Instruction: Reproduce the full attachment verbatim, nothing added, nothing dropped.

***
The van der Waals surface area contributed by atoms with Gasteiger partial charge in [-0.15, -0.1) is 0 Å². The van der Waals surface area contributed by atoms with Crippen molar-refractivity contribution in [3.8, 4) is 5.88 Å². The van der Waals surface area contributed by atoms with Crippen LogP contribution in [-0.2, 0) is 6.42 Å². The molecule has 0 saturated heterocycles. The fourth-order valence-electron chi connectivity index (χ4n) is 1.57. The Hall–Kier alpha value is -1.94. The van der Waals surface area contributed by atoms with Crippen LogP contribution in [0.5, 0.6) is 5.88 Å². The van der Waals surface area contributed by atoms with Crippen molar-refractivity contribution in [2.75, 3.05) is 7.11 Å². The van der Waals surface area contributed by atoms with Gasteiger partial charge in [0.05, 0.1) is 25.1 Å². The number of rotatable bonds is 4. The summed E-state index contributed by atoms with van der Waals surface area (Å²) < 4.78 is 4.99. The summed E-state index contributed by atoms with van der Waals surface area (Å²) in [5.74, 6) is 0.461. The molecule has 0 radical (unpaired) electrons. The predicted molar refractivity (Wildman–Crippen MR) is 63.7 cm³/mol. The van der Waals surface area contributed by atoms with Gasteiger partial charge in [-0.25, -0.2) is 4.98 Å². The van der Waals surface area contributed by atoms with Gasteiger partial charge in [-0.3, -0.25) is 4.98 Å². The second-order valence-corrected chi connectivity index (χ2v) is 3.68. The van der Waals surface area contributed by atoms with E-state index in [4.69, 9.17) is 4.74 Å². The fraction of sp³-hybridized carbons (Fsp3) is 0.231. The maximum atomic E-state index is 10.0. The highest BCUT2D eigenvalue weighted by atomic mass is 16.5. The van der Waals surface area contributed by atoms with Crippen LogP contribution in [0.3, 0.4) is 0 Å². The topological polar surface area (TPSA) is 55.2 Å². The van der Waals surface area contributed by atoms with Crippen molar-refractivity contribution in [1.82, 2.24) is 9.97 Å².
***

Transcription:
The van der Waals surface area contributed by atoms with Gasteiger partial charge in [-0.15, -0.1) is 0 Å². The van der Waals surface area contributed by atoms with Crippen molar-refractivity contribution in [3.8, 4) is 5.88 Å². The van der Waals surface area contributed by atoms with Crippen LogP contribution in [-0.2, 0) is 6.42 Å². The molecule has 0 saturated heterocycles. The fourth-order valence-electron chi connectivity index (χ4n) is 1.57. The Hall–Kier alpha value is -1.94. The van der Waals surface area contributed by atoms with Crippen LogP contribution in [0.5, 0.6) is 5.88 Å². The van der Waals surface area contributed by atoms with Crippen molar-refractivity contribution in [2.75, 3.05) is 7.11 Å². The van der Waals surface area contributed by atoms with Gasteiger partial charge in [0.05, 0.1) is 25.1 Å². The number of rotatable bonds is 4. The summed E-state index contributed by atoms with van der Waals surface area (Å²) < 4.78 is 4.99. The summed E-state index contributed by atoms with van der Waals surface area (Å²) in [5.74, 6) is 0.461. The molecule has 0 radical (unpaired) electrons. The predicted molar refractivity (Wildman–Crippen MR) is 63.7 cm³/mol. The van der Waals surface area contributed by atoms with Gasteiger partial charge in [-0.25, -0.2) is 4.98 Å². The van der Waals surface area contributed by atoms with Gasteiger partial charge in [-0.3, -0.25) is 4.98 Å². The second-order valence-corrected chi connectivity index (χ2v) is 3.68. The van der Waals surface area contributed by atoms with E-state index in [4.69, 9.17) is 4.74 Å². The fraction of sp³-hybridized carbons (Fsp3) is 0.231. The maximum atomic E-state index is 10.0. The highest BCUT2D eigenvalue weighted by atomic mass is 16.5. The van der Waals surface area contributed by atoms with Crippen LogP contribution in [0.3, 0.4) is 0 Å². The topological polar surface area (TPSA) is 55.2 Å². The van der Waals surface area contributed by atoms with Crippen molar-refractivity contribution in [1.82, 2.24) is 9.97 Å².